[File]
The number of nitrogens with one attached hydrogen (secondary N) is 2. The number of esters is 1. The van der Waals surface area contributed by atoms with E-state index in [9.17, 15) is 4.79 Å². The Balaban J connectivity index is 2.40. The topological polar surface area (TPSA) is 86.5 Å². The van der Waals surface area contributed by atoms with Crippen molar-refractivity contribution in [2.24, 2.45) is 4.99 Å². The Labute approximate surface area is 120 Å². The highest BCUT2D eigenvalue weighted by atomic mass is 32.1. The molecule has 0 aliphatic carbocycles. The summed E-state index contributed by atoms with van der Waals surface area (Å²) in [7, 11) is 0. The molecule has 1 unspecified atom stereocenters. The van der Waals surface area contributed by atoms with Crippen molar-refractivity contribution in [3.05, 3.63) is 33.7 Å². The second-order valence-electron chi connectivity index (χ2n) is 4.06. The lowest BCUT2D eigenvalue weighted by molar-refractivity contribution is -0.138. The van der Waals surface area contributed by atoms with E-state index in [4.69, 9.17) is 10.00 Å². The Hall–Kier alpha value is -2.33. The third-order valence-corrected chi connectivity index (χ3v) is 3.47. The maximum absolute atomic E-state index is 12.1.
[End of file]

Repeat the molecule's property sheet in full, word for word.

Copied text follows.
The number of nitrogens with one attached hydrogen (secondary N) is 2. The number of esters is 1. The van der Waals surface area contributed by atoms with E-state index in [9.17, 15) is 4.79 Å². The Balaban J connectivity index is 2.40. The topological polar surface area (TPSA) is 86.5 Å². The van der Waals surface area contributed by atoms with Crippen molar-refractivity contribution in [2.24, 2.45) is 4.99 Å². The Labute approximate surface area is 120 Å². The highest BCUT2D eigenvalue weighted by atomic mass is 32.1. The molecule has 0 aliphatic carbocycles. The summed E-state index contributed by atoms with van der Waals surface area (Å²) in [7, 11) is 0. The molecule has 1 unspecified atom stereocenters. The van der Waals surface area contributed by atoms with Crippen molar-refractivity contribution in [3.05, 3.63) is 33.7 Å². The second-order valence-electron chi connectivity index (χ2n) is 4.06. The lowest BCUT2D eigenvalue weighted by molar-refractivity contribution is -0.138. The van der Waals surface area contributed by atoms with E-state index in [4.69, 9.17) is 10.00 Å². The Hall–Kier alpha value is -2.33. The third-order valence-corrected chi connectivity index (χ3v) is 3.47. The maximum absolute atomic E-state index is 12.1.